The sound of a superpower: Musical Americanism and the cold war
The Sound of a Superpower: Musical Americanism and the Cold War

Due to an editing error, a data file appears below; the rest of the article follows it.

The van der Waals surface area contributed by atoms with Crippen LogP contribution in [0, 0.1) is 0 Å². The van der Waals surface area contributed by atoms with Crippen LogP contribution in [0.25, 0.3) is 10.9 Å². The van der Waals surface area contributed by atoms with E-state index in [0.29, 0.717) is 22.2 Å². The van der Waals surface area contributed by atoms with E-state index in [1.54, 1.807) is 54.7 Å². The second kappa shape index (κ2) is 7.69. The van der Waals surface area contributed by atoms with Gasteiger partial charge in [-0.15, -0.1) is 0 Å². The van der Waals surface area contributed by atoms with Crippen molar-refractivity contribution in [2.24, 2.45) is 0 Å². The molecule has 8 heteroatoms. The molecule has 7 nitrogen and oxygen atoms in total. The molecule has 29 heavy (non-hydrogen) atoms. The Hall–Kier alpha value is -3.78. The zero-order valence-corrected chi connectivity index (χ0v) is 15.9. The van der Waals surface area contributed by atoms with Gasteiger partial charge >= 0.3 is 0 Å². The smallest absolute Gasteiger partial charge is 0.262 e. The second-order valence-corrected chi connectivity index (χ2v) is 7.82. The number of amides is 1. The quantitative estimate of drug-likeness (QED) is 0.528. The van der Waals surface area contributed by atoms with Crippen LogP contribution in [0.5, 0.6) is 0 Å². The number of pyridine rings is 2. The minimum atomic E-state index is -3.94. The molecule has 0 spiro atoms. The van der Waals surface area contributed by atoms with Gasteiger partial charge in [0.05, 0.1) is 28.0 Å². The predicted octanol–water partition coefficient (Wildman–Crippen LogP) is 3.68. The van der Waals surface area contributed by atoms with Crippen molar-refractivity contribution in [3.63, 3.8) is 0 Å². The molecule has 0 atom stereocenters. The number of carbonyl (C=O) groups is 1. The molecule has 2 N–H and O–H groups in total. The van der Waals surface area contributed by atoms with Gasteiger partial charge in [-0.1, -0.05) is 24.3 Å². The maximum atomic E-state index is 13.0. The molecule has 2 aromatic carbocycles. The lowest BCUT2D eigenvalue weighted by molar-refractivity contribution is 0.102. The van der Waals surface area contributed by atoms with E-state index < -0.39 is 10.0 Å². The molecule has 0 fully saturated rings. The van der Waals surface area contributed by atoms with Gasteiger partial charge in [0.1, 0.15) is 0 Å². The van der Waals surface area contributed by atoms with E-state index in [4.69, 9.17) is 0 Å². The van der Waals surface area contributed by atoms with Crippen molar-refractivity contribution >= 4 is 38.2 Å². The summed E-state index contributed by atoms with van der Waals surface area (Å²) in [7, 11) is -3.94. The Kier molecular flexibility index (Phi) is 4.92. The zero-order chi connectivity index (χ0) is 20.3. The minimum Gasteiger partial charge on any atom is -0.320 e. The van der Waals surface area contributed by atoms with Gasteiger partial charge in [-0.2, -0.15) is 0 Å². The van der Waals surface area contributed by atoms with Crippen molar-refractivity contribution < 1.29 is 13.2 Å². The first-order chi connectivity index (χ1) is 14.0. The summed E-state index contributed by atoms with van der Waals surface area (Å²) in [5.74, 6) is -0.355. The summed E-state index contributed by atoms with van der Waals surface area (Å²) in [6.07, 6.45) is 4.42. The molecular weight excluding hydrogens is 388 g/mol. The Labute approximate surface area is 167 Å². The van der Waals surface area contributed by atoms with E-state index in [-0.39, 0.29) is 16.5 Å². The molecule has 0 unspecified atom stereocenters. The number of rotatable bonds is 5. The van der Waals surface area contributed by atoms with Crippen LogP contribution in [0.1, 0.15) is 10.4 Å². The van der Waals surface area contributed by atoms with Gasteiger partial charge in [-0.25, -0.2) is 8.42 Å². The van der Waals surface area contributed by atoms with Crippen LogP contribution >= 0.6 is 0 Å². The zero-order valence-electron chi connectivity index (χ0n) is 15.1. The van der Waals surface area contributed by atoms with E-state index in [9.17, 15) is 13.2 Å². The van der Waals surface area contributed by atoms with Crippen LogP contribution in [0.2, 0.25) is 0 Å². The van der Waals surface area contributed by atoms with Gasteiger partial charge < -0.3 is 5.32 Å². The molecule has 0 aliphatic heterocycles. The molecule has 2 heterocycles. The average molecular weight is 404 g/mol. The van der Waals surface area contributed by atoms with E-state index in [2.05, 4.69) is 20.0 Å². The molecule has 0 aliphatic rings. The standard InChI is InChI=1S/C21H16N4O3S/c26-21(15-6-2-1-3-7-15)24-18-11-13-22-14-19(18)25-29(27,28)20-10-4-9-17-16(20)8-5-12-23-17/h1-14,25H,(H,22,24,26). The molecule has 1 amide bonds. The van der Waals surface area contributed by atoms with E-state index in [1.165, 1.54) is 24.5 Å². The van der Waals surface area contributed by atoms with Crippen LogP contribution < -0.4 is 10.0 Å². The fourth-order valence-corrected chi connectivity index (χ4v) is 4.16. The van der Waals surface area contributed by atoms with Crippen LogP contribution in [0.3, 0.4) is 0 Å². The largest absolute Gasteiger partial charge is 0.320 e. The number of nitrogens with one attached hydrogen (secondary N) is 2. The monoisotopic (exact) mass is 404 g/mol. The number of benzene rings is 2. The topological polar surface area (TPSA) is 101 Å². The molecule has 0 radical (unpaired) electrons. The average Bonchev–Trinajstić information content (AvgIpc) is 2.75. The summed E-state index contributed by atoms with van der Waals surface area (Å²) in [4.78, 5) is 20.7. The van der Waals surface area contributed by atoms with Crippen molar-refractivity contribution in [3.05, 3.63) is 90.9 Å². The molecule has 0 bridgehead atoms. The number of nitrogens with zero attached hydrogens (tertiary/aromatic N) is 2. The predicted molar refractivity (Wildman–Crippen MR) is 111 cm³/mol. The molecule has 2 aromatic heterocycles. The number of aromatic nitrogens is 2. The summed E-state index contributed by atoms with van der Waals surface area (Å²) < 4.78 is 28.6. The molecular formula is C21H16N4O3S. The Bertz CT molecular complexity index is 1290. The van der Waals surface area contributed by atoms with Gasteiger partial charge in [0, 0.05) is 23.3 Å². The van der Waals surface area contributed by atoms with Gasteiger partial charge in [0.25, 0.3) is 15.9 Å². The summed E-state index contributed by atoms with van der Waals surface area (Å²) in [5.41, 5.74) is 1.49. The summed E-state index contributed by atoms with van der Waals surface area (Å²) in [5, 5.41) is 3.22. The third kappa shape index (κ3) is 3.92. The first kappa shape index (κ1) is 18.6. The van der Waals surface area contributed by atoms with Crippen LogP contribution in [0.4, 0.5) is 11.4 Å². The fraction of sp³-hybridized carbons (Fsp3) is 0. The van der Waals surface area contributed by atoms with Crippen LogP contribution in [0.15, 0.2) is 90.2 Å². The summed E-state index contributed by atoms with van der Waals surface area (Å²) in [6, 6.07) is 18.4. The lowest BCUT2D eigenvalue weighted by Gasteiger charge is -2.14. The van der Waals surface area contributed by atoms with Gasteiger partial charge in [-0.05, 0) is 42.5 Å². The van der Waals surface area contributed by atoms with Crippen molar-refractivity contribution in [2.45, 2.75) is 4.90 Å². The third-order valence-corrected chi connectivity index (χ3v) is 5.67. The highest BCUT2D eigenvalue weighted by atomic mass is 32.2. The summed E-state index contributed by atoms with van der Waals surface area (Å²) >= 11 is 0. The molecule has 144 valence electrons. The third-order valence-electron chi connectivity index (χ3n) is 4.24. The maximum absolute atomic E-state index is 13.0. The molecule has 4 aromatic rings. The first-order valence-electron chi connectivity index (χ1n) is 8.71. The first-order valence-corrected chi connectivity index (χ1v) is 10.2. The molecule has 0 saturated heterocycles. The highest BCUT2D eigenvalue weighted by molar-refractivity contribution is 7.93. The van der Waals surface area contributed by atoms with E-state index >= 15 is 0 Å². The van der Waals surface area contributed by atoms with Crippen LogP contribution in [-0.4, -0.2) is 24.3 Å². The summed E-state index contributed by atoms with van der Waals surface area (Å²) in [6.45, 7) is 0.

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© Oxford University Press 2018. All rights reserved. Classical composers seeking to create an American sound enjoyed unprecedented success during the 1930s and 1940s. Aaron Copland, Roy Harris, Howard Hanson, and others brought national and international attention to American composers for the first time in history. In the years after World War II, however, something changed. The prestige of musical Americanism waned rapidly as anti-Communists made accusations against leading Americanist composers. Meanwhile, a method of harmonic organization that some considered more Cold War-appropriate-serialism-began to rise in status. For many composers and historians, the Cold War had effectively “killed off” musical Americanism. In this book, the author offers a fuller, more nuanced picture of the effect of the Cold War on Americanist composers. She shows that the ideological conflict brought both challenges and opportunities. Some leftist Americanist composers struggled greatly in this new artistic and political environment, especially as American nationalism increasingly meant American exceptionalism. But composers of all political stripes would find in the federal government a new and unique channel through which to ensure the survival of musical Americanism, as the White House sought to use American music as a Cold War propaganda tool and American composers as cultural diplomats. The Americanists’ efforts to safeguard the reputation of their style would have significant consequences. Ultimately, they effected a rebranding of musical Americanism, with consequences that remain with us today.